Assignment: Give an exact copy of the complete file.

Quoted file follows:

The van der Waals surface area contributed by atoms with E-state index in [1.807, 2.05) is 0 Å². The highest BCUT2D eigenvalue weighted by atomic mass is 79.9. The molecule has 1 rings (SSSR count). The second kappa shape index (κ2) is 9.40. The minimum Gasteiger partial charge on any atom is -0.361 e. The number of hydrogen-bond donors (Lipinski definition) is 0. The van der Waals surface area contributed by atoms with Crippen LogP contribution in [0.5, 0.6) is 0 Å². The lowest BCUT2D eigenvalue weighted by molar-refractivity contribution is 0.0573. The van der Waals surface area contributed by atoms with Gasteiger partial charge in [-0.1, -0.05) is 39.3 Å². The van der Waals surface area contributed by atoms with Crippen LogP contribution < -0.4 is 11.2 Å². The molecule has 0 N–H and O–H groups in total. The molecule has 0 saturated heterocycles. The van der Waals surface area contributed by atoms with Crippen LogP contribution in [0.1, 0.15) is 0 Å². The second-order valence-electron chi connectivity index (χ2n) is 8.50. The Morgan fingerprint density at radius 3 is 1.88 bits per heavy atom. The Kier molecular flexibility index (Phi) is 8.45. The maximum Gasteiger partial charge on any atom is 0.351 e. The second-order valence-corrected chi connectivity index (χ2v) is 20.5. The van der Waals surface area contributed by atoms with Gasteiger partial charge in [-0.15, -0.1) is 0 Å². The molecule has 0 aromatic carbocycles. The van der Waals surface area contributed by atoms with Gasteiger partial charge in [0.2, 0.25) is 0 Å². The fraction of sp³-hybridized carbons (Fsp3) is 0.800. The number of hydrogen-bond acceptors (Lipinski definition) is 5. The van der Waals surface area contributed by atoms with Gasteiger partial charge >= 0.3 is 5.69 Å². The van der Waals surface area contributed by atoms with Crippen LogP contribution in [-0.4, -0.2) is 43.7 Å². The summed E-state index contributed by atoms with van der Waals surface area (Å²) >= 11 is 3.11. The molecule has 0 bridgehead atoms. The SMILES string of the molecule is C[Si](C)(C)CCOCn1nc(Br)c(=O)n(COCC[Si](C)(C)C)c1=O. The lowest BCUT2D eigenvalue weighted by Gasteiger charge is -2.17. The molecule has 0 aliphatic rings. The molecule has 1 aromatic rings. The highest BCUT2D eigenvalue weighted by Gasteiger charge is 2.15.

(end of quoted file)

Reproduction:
The van der Waals surface area contributed by atoms with E-state index in [1.807, 2.05) is 0 Å². The highest BCUT2D eigenvalue weighted by atomic mass is 79.9. The molecule has 1 rings (SSSR count). The second kappa shape index (κ2) is 9.40. The minimum Gasteiger partial charge on any atom is -0.361 e. The number of hydrogen-bond donors (Lipinski definition) is 0. The van der Waals surface area contributed by atoms with Crippen LogP contribution in [0.5, 0.6) is 0 Å². The lowest BCUT2D eigenvalue weighted by molar-refractivity contribution is 0.0573. The van der Waals surface area contributed by atoms with Gasteiger partial charge in [-0.1, -0.05) is 39.3 Å². The van der Waals surface area contributed by atoms with Crippen LogP contribution < -0.4 is 11.2 Å². The molecule has 0 N–H and O–H groups in total. The molecule has 0 saturated heterocycles. The van der Waals surface area contributed by atoms with Crippen LogP contribution in [0.1, 0.15) is 0 Å². The second-order valence-electron chi connectivity index (χ2n) is 8.50. The Morgan fingerprint density at radius 3 is 1.88 bits per heavy atom. The Kier molecular flexibility index (Phi) is 8.45. The maximum Gasteiger partial charge on any atom is 0.351 e. The second-order valence-corrected chi connectivity index (χ2v) is 20.5. The van der Waals surface area contributed by atoms with Gasteiger partial charge in [-0.15, -0.1) is 0 Å². The molecule has 0 aromatic carbocycles. The van der Waals surface area contributed by atoms with Gasteiger partial charge in [0.2, 0.25) is 0 Å². The fraction of sp³-hybridized carbons (Fsp3) is 0.800. The number of hydrogen-bond acceptors (Lipinski definition) is 5. The van der Waals surface area contributed by atoms with Gasteiger partial charge >= 0.3 is 5.69 Å². The van der Waals surface area contributed by atoms with Crippen LogP contribution in [-0.4, -0.2) is 43.7 Å². The summed E-state index contributed by atoms with van der Waals surface area (Å²) >= 11 is 3.11. The molecule has 0 bridgehead atoms. The SMILES string of the molecule is C[Si](C)(C)CCOCn1nc(Br)c(=O)n(COCC[Si](C)(C)C)c1=O. The lowest BCUT2D eigenvalue weighted by Gasteiger charge is -2.17. The molecule has 0 aliphatic rings. The molecule has 1 aromatic rings. The highest BCUT2D eigenvalue weighted by Gasteiger charge is 2.15.